6. A power of attorney for the head of the representative office.
7. A power of attorney for the person (if different from the above) authorised to apply for accreditation on behalf of the company.
8. The statutes of the representative office.
9. A confirmation of the address of the representative office.
10. Reference letters from Russian commercial partners of the company (at least two).
11. An agreement of local authorities (only if the representative office is not in Moscow).
12. Information about the representative office (in a specific form).

The documents No. 1-6, that is ones of the foreign origin, must be specifically certified. That is, they should be either apostilled by a government authority in the country of origin, or legalised by the Russian consulate or embassy, also in the country of origin of the company. For either of the two, the documents are normally required to be certified by that country's notary first. ("Apostille" is an internationally accepted form of certification prescribed by the Hague Convention of 1961, which Russia is a party to.) The documents should be further furnished with a Russian translation, which should be certified (usually by a Russian notary).

(The documents required for accreditation of a branch are basically the same.)

The state accreditation fees should be paid at this point. Those depend on the term the representative office is accredited for (US$1,000-2,500 for 1-3 years). The procedure of accreditation normally takes 21 working days, though acceleration to 7 days is possible at US$500 in extra costs. (The quoted fees are those of the State Registration Chamber.)

On obtaining the permission for establishing a representative office or a branch - that is, on accreditation - the company may apply for personal accreditation of its expatriate personnel in Russia (by default, up to 5 persons) and their family members, which grants them a right for the visa support.

Registration procedures

On being accredited, the representative office (or a branch) must be registered with a relevant tax authority. In Moscow, this will be the Inspectorate No. 38 of the Ministry of Taxes of the Russian Federation. For tax registration, the following documents are required.

1. An application of the company for registration (in a specific form).
2. The certificate of incorporation (or excerpts from a commercial register) confirming registration of the company.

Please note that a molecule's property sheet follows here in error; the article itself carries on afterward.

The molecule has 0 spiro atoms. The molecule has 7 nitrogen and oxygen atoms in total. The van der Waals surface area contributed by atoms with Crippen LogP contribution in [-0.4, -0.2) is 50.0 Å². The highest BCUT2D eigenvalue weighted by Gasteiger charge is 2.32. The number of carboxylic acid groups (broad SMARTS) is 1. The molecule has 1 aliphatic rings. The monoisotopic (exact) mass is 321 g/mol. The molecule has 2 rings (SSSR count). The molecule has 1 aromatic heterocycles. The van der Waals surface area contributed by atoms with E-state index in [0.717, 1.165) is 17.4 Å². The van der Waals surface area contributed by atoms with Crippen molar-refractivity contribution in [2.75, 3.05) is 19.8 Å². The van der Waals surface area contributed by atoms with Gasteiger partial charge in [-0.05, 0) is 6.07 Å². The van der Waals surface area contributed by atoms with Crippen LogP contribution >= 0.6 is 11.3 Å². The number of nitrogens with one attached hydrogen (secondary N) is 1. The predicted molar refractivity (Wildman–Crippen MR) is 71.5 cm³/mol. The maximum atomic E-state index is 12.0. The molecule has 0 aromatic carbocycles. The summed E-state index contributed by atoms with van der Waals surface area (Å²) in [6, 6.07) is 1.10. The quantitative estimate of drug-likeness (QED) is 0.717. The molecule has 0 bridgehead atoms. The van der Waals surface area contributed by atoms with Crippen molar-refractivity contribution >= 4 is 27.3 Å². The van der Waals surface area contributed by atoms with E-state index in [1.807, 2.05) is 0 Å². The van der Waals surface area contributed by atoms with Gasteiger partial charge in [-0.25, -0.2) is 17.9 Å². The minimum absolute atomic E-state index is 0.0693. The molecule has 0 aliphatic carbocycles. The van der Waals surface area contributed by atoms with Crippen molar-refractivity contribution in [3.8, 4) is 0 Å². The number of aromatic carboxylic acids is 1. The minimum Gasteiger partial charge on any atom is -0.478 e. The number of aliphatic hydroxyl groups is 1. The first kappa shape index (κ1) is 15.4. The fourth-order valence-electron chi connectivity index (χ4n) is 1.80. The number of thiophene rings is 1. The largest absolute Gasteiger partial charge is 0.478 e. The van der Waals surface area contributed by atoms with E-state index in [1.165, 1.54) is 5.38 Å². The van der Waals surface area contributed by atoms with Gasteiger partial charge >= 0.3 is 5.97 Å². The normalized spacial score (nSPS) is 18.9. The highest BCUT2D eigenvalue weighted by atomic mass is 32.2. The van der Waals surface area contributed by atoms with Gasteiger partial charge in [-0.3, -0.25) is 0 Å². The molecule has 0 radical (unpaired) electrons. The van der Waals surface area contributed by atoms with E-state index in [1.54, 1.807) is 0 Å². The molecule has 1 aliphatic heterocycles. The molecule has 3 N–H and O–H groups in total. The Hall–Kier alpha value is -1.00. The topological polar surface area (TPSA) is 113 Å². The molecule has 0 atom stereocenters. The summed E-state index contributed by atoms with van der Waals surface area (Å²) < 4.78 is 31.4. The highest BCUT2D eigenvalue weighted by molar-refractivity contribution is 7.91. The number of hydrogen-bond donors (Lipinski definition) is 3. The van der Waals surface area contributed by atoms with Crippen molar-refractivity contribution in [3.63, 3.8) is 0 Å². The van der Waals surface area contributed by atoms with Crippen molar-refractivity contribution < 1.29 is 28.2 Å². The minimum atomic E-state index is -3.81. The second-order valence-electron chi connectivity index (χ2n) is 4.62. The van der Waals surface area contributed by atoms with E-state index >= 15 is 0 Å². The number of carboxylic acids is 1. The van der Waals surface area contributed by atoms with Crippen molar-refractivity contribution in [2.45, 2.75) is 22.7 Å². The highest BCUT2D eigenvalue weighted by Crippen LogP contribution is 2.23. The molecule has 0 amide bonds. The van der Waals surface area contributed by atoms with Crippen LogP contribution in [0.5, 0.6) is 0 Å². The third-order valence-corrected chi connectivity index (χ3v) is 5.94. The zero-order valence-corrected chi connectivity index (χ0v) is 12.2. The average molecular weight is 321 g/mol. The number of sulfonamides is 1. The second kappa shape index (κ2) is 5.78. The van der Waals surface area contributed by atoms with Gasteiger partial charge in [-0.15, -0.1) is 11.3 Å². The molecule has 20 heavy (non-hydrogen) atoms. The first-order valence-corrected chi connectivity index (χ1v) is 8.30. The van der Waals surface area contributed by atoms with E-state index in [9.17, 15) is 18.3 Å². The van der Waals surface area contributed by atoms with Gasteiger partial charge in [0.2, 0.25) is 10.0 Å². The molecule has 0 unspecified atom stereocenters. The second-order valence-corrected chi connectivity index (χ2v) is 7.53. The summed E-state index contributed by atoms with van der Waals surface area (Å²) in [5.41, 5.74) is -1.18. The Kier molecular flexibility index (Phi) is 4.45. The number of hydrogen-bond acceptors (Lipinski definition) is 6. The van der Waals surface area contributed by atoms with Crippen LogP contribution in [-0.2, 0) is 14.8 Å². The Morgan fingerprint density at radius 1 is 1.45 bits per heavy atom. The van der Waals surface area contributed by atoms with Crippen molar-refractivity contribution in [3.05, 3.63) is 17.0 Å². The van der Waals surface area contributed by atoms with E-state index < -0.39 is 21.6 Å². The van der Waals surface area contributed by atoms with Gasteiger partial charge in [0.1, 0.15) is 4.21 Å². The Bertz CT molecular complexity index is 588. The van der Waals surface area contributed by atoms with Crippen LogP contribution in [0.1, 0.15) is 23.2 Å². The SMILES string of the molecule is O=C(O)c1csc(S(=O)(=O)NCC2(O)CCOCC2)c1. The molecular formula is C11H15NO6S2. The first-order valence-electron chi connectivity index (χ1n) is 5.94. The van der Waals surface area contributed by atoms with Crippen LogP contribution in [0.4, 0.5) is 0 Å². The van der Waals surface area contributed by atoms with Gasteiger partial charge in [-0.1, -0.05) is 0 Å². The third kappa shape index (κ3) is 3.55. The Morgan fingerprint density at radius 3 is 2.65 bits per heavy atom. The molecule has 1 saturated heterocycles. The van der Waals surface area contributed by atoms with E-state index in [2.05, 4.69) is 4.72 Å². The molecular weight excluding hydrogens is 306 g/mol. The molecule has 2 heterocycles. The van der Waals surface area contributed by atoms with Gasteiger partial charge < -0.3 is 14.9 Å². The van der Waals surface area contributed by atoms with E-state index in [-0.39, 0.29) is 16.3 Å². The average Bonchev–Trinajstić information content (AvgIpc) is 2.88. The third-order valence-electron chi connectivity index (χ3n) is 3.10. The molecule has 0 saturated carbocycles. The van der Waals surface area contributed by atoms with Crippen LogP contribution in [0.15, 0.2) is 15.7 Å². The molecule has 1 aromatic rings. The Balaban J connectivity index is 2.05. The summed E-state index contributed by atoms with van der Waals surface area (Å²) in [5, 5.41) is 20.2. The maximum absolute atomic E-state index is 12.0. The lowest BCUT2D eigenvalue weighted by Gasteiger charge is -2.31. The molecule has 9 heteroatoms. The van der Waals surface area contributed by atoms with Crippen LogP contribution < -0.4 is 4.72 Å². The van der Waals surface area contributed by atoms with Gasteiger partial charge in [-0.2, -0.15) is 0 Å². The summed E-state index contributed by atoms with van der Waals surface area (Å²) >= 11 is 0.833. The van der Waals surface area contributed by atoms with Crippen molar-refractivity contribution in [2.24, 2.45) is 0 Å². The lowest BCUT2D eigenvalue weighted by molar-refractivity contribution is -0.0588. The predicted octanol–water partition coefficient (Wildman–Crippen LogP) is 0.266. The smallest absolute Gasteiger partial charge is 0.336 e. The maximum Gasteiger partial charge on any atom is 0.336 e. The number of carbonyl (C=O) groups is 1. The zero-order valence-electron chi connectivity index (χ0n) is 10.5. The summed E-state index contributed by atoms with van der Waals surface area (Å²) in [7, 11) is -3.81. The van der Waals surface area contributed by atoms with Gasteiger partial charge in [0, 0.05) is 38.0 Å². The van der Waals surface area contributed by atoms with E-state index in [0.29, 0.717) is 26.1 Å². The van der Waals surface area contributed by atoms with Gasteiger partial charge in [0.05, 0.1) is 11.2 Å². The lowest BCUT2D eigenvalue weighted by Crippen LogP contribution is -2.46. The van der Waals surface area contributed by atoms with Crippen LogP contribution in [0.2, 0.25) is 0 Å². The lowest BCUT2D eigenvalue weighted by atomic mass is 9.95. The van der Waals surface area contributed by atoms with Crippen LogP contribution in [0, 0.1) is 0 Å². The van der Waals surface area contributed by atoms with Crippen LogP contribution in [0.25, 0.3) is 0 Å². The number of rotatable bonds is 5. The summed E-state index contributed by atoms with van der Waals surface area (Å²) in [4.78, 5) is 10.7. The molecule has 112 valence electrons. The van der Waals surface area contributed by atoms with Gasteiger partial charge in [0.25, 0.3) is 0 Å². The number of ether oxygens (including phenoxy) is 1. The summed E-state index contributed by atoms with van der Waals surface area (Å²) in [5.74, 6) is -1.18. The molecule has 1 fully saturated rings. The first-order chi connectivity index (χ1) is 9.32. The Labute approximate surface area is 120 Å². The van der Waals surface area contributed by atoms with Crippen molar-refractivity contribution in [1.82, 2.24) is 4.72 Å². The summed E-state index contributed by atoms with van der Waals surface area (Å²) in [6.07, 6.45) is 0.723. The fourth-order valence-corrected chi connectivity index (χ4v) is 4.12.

3. A certificate of the tax registration of the company in its country of origin.
4. A resolution of the company to establish a representative office in Russia.
5. A power of attorney for the head of the representative office.
6. A power of attorney for the person (if different from the above) authorised to apply for registration on behalf of the company.

The documents No. 2-5 must again be apostilled or legalised and furnished with a certified translation. Note that now we need an additional required foreign certified document as compared to the previous lists, namely, the tax registration certificate. It is usually advisable to obtain it beforehand and include in a single set of documents to be apostilled. Then it is possible to pass the original apostilled set to the State Registration Chamber, and its notarised copy to the Tax Inspectorate.

The procedure of tax registration officially takes 5 working days, though delays are unfortunately possible.

Besides the above, the representative office (or a branch) must be registered with various other government agencies, such as the Pension Fund of Russia, the Social Security Fund, the Fund of Obligatory Medical Insurance, and the State Committee for Statistics. This may take another week.

On completion the registration procedures, the company may open bank accounts in Russian banks. Several different types of accounts are available for a foreign legal entity, including the "Type N" (non-convertible) rouble account, the "Type K" (convertible) rouble account, and the foreign currency account, each having its specific regime in terms of the currency control legislation.

On finishing all the above, the company's representative office may at last commence its actual business activity.


This paper contains only a general sketch of the legal and taxation issues relating to the status and accreditation/registration procedures of a foreign company's representative office in Russia. We recommend you to seek advice and/or assistance of a Russian professional firm in any specific case.


Roche & Duffay
Moscow office
Tel. +7 495 926-2990
UK Fax +44 207 6812623
US Fax +1 978 359-8182